The worldwide search for an HIV vaccine received a boost as the
National Institute of Allergy and Infectious Diseases (NIAID) announced
funding of nine U.S. clinical units of the new HIV Vaccine Trials Network
(HVTN). The HVTN, expected to be fully established within a month, will
provide a comprehensive, clinically based network to develop and test
preventive HIV vaccines. In addition to the units based in the United
States, participating sites will be located in sub-Saharan Africa, Asia,
Latin America and the Caribbean.
"This NIAID network creates a coordinated, global framework in which to
conduct clinical HIV vaccine research," says NIAID Director Anthony S.
Fauci, M.D. "The HVTN will strengthen and expand our HIV vaccine studies
both domestically and in countries devastated by the AIDS pandemic."
NIAID is providing over $29 million for the first year of the HVTN. The
organization's clinical trials sites are coordinated by a Leadership Group
that includes a Core Operations Center, which will provide administrative,
technical and operational support, a Statistical and Data Management Center,
and a Central Laboratory.
NIAID's HIV vaccine research program was previously centered in two
separate groups: the U.S.-based AIDS Vaccine Evaluation Group (AVEG), which
carried out early-stage testing of vaccine candidates, and the HIV Network
for Prevention Trials (HIVNET), which conducted domestic and international
trials of HIV vaccine and other prevention strategies. AVEG and HIVNET
investigators, along with other scientists worldwide, underwent a
competitive, peer reviewed evaluation process during the creation of the new
"The HVTN will build upon the many accomplishments of the AVEG and HIVNET,"
explains Peggy Johnston, Ph.D., NIAID's assistant director for AIDS
vaccines. "The comprehensive clinical research agenda addresses many
promising scientific opportunities to develop an HIV vaccine, which is
ultimately the best hope for preventing the spread of HIV." Scientific
creativity, along with collaboration between private industry, academia and
government, are key aspects of the HVTN's design.
The HVTN will conduct all phases of clinical trials, from evaluating
candidate vaccines for safety and the ability to stimulate immune responses,
to testing vaccine efficacy. The network's web of U.S.-based units
integrated with sites around the globe will allow the HVTN to expand rapidly
to carry out larger scale studies of suitable vaccines. Many of the
international institutions already have extensive experience in HIV
prevention studies. Dr. Johnston notes, "Through the leadership of local
scientists and in partnership with other stakeholders, the network's
international components provide a critical capability to help identify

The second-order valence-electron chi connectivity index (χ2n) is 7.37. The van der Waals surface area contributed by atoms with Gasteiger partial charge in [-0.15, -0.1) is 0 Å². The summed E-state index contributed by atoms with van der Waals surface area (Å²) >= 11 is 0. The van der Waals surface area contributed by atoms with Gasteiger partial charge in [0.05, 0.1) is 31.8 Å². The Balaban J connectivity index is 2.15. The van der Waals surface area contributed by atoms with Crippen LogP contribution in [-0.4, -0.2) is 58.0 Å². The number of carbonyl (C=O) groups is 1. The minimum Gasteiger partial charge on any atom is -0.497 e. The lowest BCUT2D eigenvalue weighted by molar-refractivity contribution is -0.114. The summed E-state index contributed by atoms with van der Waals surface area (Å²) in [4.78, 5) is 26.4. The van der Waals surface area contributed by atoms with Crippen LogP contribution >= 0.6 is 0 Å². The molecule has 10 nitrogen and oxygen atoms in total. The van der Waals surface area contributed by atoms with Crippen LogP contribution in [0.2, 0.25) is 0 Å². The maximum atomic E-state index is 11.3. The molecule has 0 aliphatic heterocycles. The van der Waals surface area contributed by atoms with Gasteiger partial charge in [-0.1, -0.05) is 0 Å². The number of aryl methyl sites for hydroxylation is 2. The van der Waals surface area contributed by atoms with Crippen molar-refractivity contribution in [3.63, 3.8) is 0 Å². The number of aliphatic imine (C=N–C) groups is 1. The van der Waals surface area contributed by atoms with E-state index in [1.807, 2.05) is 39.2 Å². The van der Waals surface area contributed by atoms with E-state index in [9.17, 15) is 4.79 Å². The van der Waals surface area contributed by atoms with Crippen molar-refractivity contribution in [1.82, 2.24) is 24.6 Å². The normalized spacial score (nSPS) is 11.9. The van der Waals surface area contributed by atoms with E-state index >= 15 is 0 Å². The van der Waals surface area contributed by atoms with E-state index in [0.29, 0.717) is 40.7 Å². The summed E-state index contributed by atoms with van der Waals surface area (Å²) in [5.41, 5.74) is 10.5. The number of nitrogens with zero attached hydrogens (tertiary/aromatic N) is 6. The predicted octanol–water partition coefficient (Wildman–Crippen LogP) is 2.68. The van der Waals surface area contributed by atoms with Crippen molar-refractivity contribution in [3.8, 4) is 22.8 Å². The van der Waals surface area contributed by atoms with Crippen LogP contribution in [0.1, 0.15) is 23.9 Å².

vaccines appropriate for those regions hit hardest by AIDS."
Lawrence Corey, M.D., will lead the HVTN's Core Operations Center at the
Fred Hutchinson Cancer Research Center (FHCRC) in Seattle. Dr. Corey, head
of the FHCRC's Infectious Diseases Program and professor of medicine and
laboratory medicine at the University of Washington, says, "We have
assembled an exceptionally strong and talented clinical and laboratory
research team that is uniquely qualified to meet the many challenges facing
the HIV vaccine effort." The network's Statistical and Data Management
Center, led by Steve Self, Ph.D., will also be located at the FHCRC. Kent
Weinhold, Ph.D., will direct the Central Laboratory at Duke University in
Durham, North Carolina.
The following investigators head the domestic sites participating in the
- Robert Belshe, M.D. - Saint Louis University, Missouri
- William Blattner, M.D. - University of Maryland, Baltimore
- Donald Burke, M.D. - Johns Hopkins University, Baltimore, Maryland
- Susan Buchbinder, M.D. - San Francisco Department of Health,
- Raphael Dolin, M.D. - Harvard University, Boston, Massachusetts
- Barney Graham, M.D., Ph.D. - Vanderbilt University, Nashville, Tennessee
- Michael Keefer, M.D. - University of Rochester, New York
- Julie McElrath, M.D. - Fred Hutchinson Cancer Research Center and
University of Washington, Seattle
- Mark Mulligan, M.D. - University of Alabama at Birmingham
NIAID is also convening a National HIV Vaccine Communications Steering Group
to stimulate and enhance the national dialogue concerning HIV preventive
vaccines. The Steering Group, composed of HIV vaccine advocates and
communications specialists, will work closely with the HVTN to create a
supportive environment for future vaccine studies.
Besides the HVTN, NIAID is also establishing a parallel network, the HIV
Prevention Trials Network (HPTN), which will conduct research on a broad
range of HIV prevention strategies. Domestically and internationally, the
HPTN will evaluate and test microbicides and other promising biomedical and
behavioral interventions, including vaccines to prevent transmission of HIV
from mother to infant.
NIAID is a component of the National Institutes of Health (NIH). NIAID
conducts and supports research to prevent, diagnose and treat illnesses such
as HIV disease and other sexually transmitted diseases, tuberculosis,
malaria, asthma and allergies. NIH is an agency of the U.S. Department of
Health and Human Services.